From Wikipedia, the free encyclopedia
Jump to navigation Jump to search
Sikyong of the Central Tibetan Administration
Emblem of Tibet.svg
Lobsang Sangay, Tibetan Prime Minister.jpg
Lobsang Sangay

since 8 August 2011
Residence Kashag
Dharamsala, India
Appointer Direct popular vote
Term length 5 years
Inaugural holder Jangsa Tsang
Formation 31 March 1959
as Kalön Tripa of the CTA
8 August 2011

The President of the Central Tibetan Administration,[1] officially Sikyong (Tibetan: སྲིད་སྐྱོང༌Wylie: srid-skyong, Lhasa dialect IPA: sícóŋ; Chinese: 司政; pinyin: sīzhèng) is the leader of the Central Tibetan Administration, a Tibetan exile organisation also known as the Tibetan Government-in-Exile. Prior to September, 2012, this office was known as Kalön Tripa, sometimes translated as prime minister.[2] The current Sikyong is Lobsang Sangay. The Sikyong is the head of the Kashag or Cabinet, part of the executive branch of the Central Tibetan Administration. This office should not be confused with the Chairman of the government of the Tibet Autonomous Region.

The first directly elected Kalön Tripa was Lobsang Tenzin, the Samdhong Rinpoche, who was elected August 20, 2001.[3]

Before 2011, the Kalön Tripa position was subordinate to the 14th Dalai Lama[4] who presided over the government in exile from its founding.[5] In August of that year, Lobsang Sangay polled 55 per cent votes out of 49,189, defeating his nearest rival Tethong Tenzin Namgyal by 8,646 votes,[citation needed] becoming the second popularly elected Kalon Tripa. The Dalai Lama announced that his political authority would be transferred to Sangay.[6]

Change to Sikyong[edit]

On September 20, 2012, the 15th Tibetan Parliament-in-Exile unanimously voted to change the title of Kalön Tripa to Sikyong in Article 19 of the Charter of the Tibetans in exile and relevant articles.[7] The Dalai Lama had previously referred to the Kalon Tripa as Sikyong, and this usage was cited as the primary justification for the name change. According to Tibetan Review, "Sikyong" translates to "political leader", as distinct from "spiritual leader".[8] Foreign affairs Kalon Dicki Chhoyang claimed that the term "Sikyong" has had a precedent dating back to the 7th Dalai Lama, and that the name change "ensures historical continuity and legitimacy of the traditional leadership from the fifth Dalai Lama".[9] The online Dharma Dictionary translates sikyong (srid skyong) as "secular ruler; regime, regent"[2]. The title sikyong had previously been used by regents who ruled Tibet during the Dalai Lama's minority. It is also used in Tibetan to refer to the governors of the states of the United States.[3]

List of Kalön Tripas and Sikyong of the Kingdom of Tibet and Central Tibetan Administration[citation needed][edit]

Kingdom of Tibet[edit]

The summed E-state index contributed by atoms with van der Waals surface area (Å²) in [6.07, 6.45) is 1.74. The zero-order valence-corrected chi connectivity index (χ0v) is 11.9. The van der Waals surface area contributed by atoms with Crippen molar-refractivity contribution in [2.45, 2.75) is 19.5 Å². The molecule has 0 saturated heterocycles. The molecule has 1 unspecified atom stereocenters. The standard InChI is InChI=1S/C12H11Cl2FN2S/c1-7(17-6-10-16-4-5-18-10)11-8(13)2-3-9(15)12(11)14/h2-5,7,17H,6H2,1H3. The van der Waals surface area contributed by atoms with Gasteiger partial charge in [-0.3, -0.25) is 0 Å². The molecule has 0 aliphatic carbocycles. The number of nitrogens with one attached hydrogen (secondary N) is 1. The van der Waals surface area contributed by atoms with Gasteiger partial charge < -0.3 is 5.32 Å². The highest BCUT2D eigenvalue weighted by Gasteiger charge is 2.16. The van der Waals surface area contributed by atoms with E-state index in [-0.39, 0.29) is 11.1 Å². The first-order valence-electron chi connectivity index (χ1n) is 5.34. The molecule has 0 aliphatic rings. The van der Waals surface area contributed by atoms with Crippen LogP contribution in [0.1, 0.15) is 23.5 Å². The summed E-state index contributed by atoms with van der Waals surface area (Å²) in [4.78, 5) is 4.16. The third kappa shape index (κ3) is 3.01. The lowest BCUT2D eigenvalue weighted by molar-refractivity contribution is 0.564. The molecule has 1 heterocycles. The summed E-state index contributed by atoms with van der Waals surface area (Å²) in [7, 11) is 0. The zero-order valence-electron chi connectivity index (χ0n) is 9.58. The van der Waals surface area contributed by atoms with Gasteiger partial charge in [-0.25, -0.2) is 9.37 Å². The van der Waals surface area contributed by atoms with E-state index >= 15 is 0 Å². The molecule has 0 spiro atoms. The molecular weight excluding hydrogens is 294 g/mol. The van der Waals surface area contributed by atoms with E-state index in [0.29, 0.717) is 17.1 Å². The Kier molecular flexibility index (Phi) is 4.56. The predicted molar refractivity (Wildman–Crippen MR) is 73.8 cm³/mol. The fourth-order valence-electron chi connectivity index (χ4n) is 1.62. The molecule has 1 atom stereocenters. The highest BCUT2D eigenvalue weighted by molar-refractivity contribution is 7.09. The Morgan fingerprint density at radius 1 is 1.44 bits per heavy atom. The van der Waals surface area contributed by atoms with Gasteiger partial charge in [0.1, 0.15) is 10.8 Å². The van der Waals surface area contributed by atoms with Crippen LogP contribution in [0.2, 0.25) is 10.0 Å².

# Name Took Office Left Office Monarch
1 Chankyim Trekhang Thupten Shakya Chankyim Trekhang Thupten Shakya.jpg 1907 1920 Thirteenth Dalai Lama Thubten Gyatso.jpg
Dalai Lama
Thubten Gyatso
(1879 – 1933)
2 Paljor Dorje Shatra Paljor Dorje Shatra.jpg 1907 1923
3 Sholkhang 13th Dalai Lama 1910 in India.png 1907 1926
4 Langdün Künga Wangchuk Langdun Kunga Wangchuk 6.jpg 1926 1940
5 Lobsang Tashi 本珠仓·洛桑扎西.jpg 1950 1952
Lukhangwa 鲁康娃·泽旺饶登.jpg 1950 1952 Tenzin Gyatso as a young boy.jpg
Dalai Lama
Tenzin Gyatso
(reigned in Tibet 1937 – 1950; 1937 onwards as Dalai Lama)

Central Tibetan Administration[edit]

# Name Took Office Left Office Head of State
1 Jangsa Tsangy No image.png 1959 1960
Dalai Lama 1430 Luca Galuzzi 2007.jpg

Dalai Lama
Tenzin Gyatso
(reigned in exile 1950 – 2011; 1937 onwards as Dalai Lama)
2 Surkhang Wangchen Gelek Wangchen Geleg Surkhang, Phuntsog Rabgye Ragashar.jpg 1960 1964
3 Shenkha Gurmey Topgyal 先喀·居美多吉(夏苏)、洛桑扎西、柳霞·土登塔巴.jpg 1965 1970
4 Garang Lobsang Rigzin No image.png 1970 1975
5 Kunling Woeser Gyaltsen No image.png 1975 1980
6 Wangdue Dorjee No image.png 1980 1985
7 Juchen Thupten Namgyal Voa Juchen Thupten Namgyal 480.jpg 1985 1990
8 Kalsang Yeshi No image.png 1990 1991
9 Gyalo Thondup Gyalo Thondup.jpg 1991 1993
10 Tenzin Tethong Tenzin Tethong.jpg 1993 1996
11 Sonam Topgyal Sonam Topgyal.jpg 1996 2001
12 Lobsang Tenzin Samdhong Rinpoche Lobsang Tenzin crop.JPG 2001 2011
13 Lobsang Sangay Lobsang Sangay, Tibetan Prime Minister.jpg 2011 Present
Lobsang Sangay, Tibetan Prime Minister.jpg

Lobsang Sangay
(2011 – Present)


  1. ^ "President Is the English Title for Sikyong". Central Tibetan Administration. May 6, 2017. Retrieved May 15, 2017. 
  2. ^ [1]
  3. ^ Donovan Roebert, Samdhong Rinpoche: Uncompromising Truth for a Compromised World (World Wisdom, 2006) ISBN 978-1-933316-20-8 (On August 20, 2001, Venerable Professor Samdhong Rinpoche was elected Kalon Tripa (Prime Minister) of the Tibetan Government in Exile, receiving 84.5% of the popular exile vote.)
  4. ^ The Charter of Tibetans in-Exile, Article 20 of the Constitution of Tibet, retrieved 2010-03-19.
  5. ^ The Charter of Tibetans in-Exile, Articles 19, 30, & 31 of the Constitution of Tibet, retrieved 2010-03-19.
  6. ^ Dean Nelson Lobsang Sangay: profile, The Telegraph, 08 Aug 2011
  7. ^ Tibetan Parliament changes 'Kalon Tripa' to 'Sikyong'
  8. ^ "Kalon Tripa to be now referred to as Sikyong". Tibetan Review. 2012-09-22. Archived from the original on 2013-10-17. Retrieved 2012-12-11. 
  9. ^ "International Support Groups Meet in Dharamsala to Deal with Critical Situation In Tibet". Central Tibetan Administration. 2012-11-16. 

External links[edit]